It's a shame that the movie 'Lelaki Komunis Terakhir' was banned. Very shameful. I thoroughly enjoyed the movie when it was screened in Toronto. It didn't glorify communism, it gave it a human face, a common face. Chin Peng and Rashid Maidin were not even in the movie (save for a caricature of the Baling Peace Treaty).
Amir Muhammad interviewed common folk from all the towns that Chin Peng had traversed starting with his hometown. What's great about it was that not all the interviews were necessarily political; they were more personal. In essence, Amir was taking a very post-modern approach to the film.
Although I dare say that the musical sketches had elements of the Socialist-Brechtian Verfremdungseffekt (alienation effect). He was trying to depict the hardships and ideologies that Chin Peng was experiencing through the songs that were reminiscent of British as well as Communist propaganda films.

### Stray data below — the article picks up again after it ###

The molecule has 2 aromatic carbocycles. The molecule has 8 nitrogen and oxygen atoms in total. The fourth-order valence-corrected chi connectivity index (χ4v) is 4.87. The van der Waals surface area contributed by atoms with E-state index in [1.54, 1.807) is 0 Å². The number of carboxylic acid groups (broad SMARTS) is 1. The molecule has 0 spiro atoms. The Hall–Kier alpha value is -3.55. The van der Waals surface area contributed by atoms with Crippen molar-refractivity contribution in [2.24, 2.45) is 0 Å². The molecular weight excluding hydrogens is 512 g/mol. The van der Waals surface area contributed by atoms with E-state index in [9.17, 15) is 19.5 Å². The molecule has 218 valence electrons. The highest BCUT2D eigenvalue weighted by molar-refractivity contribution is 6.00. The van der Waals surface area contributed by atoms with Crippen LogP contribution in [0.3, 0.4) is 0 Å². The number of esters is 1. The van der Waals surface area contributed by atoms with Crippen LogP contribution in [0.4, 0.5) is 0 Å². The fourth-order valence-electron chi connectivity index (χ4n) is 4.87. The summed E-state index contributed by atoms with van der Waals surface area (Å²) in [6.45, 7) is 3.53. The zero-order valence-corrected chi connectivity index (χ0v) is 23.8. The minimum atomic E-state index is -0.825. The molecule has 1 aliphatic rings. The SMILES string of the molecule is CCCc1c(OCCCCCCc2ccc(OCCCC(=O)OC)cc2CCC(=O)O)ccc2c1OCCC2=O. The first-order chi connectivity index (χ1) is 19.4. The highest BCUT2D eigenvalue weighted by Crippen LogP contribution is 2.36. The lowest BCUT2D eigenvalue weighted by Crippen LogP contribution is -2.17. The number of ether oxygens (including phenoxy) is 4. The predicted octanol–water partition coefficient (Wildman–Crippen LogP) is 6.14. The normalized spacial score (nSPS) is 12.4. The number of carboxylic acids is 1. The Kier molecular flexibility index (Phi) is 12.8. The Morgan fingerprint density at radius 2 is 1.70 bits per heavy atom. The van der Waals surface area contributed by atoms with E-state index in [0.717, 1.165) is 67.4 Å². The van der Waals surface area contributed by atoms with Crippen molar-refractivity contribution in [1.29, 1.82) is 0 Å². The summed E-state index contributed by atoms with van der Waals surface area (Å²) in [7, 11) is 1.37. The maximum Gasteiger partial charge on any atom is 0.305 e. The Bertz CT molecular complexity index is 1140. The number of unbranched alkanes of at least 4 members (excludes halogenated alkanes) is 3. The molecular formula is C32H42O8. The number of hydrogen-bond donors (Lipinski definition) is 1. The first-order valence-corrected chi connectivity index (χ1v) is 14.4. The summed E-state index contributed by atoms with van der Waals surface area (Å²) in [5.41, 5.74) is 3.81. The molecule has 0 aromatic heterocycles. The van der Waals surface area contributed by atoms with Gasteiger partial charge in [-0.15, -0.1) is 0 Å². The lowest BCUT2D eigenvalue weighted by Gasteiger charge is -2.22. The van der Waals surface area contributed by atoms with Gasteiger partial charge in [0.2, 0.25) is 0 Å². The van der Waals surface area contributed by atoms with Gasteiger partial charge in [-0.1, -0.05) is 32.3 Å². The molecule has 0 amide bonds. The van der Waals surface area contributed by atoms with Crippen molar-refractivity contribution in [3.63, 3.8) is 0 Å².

Some of my favourite songs achieved a surreal juxtaposition of a happy melody about malaria, for example. Another was a 'propaganda' song about communism; it was sung by a multicultural cast of six women doing a very robotically choreographed dance but with an informal air about it.
There was good use of alienation effect here, as the casualness of the performers while lightening up the scene, somehow has a way of augmenting the serious undertone of the movie. I liked it.
'Lelaki Komunis Terakhir' should definitely have a chance to be screened. I highly doubt it will offend anyone with a sane mind in Malaysia. As Amir says, unless you're interested enough about the subtleties of the film (as most Malaysians would rather watch explosions and CGI), it's actually quite a tame movie.